The Minister of Trade and Industry gazetted the Information and Communication Technology’s (“ICT”) Sector Code for black economic empowerment (“BEE”) in terms of Section 9(1) of the Broad-Based Black Economic Empowerment (“BBBEE”) Act 53 of 2003 as amended, on 6 June 2012.

At  this stage, this ICT Sector Code (“Code”) is legally binding on entities in the ICT Sector from the date of gazette to 31 April 2026 with a mid-term five year review.

The ICT Charter Council

The ICT Charter Council established in 2015, with its main responsibility to develop and monitor implementation of the Code including but not limited to being the custodian of the Code.

The Council is mandated to:[1]

  • “Advise the organs of state on all matters relating to B-BBEE in the ICT sector;
  • Monitor and review the implementation of the ICT Sector Code and all related matters;
  • Develop and foster common standards and Code of ethics in the implementation of ICT Sector Code;
  • Assess, evaluate and commission research on specific areas where such research is not available;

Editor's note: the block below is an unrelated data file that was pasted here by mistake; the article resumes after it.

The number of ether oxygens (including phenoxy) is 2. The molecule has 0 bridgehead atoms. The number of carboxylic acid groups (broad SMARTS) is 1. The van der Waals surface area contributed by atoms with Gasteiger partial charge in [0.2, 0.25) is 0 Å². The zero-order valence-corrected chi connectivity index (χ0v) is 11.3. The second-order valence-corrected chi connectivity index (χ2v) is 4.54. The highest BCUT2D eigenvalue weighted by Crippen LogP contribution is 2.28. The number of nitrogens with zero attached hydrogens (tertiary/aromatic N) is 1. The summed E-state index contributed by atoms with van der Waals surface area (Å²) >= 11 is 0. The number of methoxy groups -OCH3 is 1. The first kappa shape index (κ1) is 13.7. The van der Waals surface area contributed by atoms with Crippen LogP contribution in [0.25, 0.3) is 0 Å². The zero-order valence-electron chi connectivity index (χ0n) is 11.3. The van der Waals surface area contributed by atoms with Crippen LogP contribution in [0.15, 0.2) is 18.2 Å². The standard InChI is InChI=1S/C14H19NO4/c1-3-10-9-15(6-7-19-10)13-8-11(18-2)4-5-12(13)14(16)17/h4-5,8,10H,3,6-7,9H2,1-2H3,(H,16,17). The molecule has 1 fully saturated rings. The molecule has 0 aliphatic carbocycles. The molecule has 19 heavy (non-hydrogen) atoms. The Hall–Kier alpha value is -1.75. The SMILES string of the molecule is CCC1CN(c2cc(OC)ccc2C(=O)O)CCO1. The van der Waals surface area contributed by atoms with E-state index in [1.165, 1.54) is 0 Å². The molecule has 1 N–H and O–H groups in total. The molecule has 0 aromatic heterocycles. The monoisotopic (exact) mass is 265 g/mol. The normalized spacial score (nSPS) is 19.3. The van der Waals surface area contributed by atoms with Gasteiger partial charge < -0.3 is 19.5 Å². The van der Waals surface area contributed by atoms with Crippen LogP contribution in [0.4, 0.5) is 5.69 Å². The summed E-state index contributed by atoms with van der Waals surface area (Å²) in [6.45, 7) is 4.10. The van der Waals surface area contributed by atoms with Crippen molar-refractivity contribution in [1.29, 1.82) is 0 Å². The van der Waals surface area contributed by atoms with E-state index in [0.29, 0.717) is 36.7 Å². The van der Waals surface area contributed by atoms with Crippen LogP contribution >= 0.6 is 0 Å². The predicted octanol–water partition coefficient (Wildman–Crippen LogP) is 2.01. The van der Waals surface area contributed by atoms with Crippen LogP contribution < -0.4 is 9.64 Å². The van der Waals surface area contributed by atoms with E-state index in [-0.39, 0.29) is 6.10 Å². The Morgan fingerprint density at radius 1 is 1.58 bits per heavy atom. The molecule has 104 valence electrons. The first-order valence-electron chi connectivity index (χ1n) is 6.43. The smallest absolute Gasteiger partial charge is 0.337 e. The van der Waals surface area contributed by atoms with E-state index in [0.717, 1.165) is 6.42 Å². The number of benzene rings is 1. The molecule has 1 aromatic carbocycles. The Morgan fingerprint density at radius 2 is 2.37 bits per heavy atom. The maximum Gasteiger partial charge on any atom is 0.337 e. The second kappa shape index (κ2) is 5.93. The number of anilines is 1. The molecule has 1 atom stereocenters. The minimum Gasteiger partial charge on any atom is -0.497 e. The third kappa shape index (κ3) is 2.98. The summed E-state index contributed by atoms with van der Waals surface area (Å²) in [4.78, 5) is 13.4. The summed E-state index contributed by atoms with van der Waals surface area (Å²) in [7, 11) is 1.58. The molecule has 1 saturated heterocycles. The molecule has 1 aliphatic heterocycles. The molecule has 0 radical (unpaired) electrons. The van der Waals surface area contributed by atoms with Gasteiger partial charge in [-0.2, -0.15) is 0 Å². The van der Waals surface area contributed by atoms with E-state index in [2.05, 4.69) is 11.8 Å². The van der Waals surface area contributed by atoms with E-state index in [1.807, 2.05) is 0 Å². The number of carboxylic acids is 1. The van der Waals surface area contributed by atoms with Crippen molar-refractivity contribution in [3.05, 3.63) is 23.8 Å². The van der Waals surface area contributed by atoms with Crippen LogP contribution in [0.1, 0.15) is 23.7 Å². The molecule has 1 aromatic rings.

• Be responsible for the accreditation of the national ICT projects aimed at “bridging the digital divide” in conjunction with the existing bodies such as the USAASA, the Digital Divide Partnership, ICASA, the CSIR, Trade Unions, NGOs and other organs of civil society;
  • Provide guidance on sector-specific matters affecting B-BBEE in entities in the sector and
  • Compile reports on the status of B-BBEE within the ICT Sector. ”

Latest Code

In November 2016 an amended code was tabled. The ICT Charter includes a Sector-specific scorecard that will be used to determine the BEE scores of enterprises in the ICT Sector. Generally speaking it is aligned to the Generic Codes, with these exceptions:[2]

  • “The ICT Sector has set a black ownership target of 30% to be achieved by entities in the Sector instead of the 25% of the Generic Codes. The target set for Equity Equivalent for multinationals that qualify is also 30%.
  • The main feature of the Charter is a set target of 5% net profit after tax to be spent on enterprise development initiatives that are aimed at growing and developing black- owned ICT enterprises. The target for the Generic Codes is 3%.
  • A spend of 1.5% of net profit after tax on socio-economic development initiatives to improve the lives of communities through programmes such as ICTs in education, and health. The Generic Codes requires companies to spend 1%.”


From a Regulator’s perspective, bridging the digital divide in the country is the ultimate goal of spend on development initiatives. As such, it is important to consult a specialist on compliance and to implement strategies that comply and make business sense. Contact us at SchoemanLaw today.

[1] accessed 9 February 2019.

[2] accessed 9 February 2019.